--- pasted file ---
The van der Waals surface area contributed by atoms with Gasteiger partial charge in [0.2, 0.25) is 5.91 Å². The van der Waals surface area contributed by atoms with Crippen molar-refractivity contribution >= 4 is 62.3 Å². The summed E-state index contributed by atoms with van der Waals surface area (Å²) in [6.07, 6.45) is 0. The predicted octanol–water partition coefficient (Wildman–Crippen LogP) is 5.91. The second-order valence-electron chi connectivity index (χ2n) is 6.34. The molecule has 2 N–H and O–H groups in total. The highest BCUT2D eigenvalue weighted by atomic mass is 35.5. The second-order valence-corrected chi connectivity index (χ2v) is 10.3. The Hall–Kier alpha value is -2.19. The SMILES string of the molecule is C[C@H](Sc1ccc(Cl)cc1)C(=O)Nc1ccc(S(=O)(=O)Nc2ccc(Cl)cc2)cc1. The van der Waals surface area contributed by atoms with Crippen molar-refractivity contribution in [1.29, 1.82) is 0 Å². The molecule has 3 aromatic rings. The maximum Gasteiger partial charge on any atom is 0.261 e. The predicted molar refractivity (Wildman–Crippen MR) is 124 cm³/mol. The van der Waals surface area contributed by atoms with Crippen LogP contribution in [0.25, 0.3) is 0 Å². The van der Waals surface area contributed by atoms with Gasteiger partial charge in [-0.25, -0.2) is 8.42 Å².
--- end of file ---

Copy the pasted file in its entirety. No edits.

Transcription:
The van der Waals surface area contributed by atoms with Gasteiger partial charge in [0.2, 0.25) is 5.91 Å². The van der Waals surface area contributed by atoms with Crippen molar-refractivity contribution >= 4 is 62.3 Å². The summed E-state index contributed by atoms with van der Waals surface area (Å²) in [6.07, 6.45) is 0. The predicted octanol–water partition coefficient (Wildman–Crippen LogP) is 5.91. The second-order valence-electron chi connectivity index (χ2n) is 6.34. The molecule has 2 N–H and O–H groups in total. The highest BCUT2D eigenvalue weighted by atomic mass is 35.5. The second-order valence-corrected chi connectivity index (χ2v) is 10.3. The Hall–Kier alpha value is -2.19. The SMILES string of the molecule is C[C@H](Sc1ccc(Cl)cc1)C(=O)Nc1ccc(S(=O)(=O)Nc2ccc(Cl)cc2)cc1. The van der Waals surface area contributed by atoms with Crippen molar-refractivity contribution in [1.29, 1.82) is 0 Å². The molecule has 3 aromatic rings. The maximum Gasteiger partial charge on any atom is 0.261 e. The predicted molar refractivity (Wildman–Crippen MR) is 124 cm³/mol. The van der Waals surface area contributed by atoms with Crippen LogP contribution in [0.25, 0.3) is 0 Å². The van der Waals surface area contributed by atoms with Gasteiger partial charge in [-0.25, -0.2) is 8.42 Å².